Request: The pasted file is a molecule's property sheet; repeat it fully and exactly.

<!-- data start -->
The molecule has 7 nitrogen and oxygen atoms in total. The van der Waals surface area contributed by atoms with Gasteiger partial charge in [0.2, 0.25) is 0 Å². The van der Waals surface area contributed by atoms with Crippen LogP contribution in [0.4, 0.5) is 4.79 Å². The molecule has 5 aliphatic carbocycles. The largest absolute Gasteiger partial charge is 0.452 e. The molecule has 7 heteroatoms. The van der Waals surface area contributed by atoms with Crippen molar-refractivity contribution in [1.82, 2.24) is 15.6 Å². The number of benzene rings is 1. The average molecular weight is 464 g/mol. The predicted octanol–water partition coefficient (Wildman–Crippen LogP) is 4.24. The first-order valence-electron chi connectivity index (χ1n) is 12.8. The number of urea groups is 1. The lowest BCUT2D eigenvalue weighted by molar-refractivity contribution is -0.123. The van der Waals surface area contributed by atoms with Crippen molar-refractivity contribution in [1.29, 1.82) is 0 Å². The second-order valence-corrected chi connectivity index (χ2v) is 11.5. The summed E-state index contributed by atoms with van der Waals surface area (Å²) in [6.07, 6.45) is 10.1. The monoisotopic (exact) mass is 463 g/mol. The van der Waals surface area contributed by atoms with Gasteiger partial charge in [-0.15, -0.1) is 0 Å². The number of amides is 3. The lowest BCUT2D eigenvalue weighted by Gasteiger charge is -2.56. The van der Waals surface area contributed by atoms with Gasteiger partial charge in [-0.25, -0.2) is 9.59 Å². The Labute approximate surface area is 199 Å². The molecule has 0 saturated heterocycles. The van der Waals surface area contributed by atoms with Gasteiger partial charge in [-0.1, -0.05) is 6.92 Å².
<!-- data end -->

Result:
The molecule has 7 nitrogen and oxygen atoms in total. The van der Waals surface area contributed by atoms with Gasteiger partial charge in [0.2, 0.25) is 0 Å². The van der Waals surface area contributed by atoms with Crippen LogP contribution in [0.4, 0.5) is 4.79 Å². The molecule has 5 aliphatic carbocycles. The largest absolute Gasteiger partial charge is 0.452 e. The molecule has 7 heteroatoms. The van der Waals surface area contributed by atoms with Crippen molar-refractivity contribution in [1.82, 2.24) is 15.6 Å². The number of benzene rings is 1. The average molecular weight is 464 g/mol. The predicted octanol–water partition coefficient (Wildman–Crippen LogP) is 4.24. The first-order valence-electron chi connectivity index (χ1n) is 12.8. The number of urea groups is 1. The lowest BCUT2D eigenvalue weighted by molar-refractivity contribution is -0.123. The van der Waals surface area contributed by atoms with Crippen molar-refractivity contribution in [1.29, 1.82) is 0 Å². The second-order valence-corrected chi connectivity index (χ2v) is 11.5. The summed E-state index contributed by atoms with van der Waals surface area (Å²) in [6.07, 6.45) is 10.1. The monoisotopic (exact) mass is 463 g/mol. The van der Waals surface area contributed by atoms with Gasteiger partial charge in [-0.15, -0.1) is 0 Å². The number of amides is 3. The lowest BCUT2D eigenvalue weighted by Gasteiger charge is -2.56. The van der Waals surface area contributed by atoms with Gasteiger partial charge in [-0.25, -0.2) is 9.59 Å². The Labute approximate surface area is 199 Å². The molecule has 0 saturated heterocycles. The van der Waals surface area contributed by atoms with Gasteiger partial charge in [-0.1, -0.05) is 6.92 Å².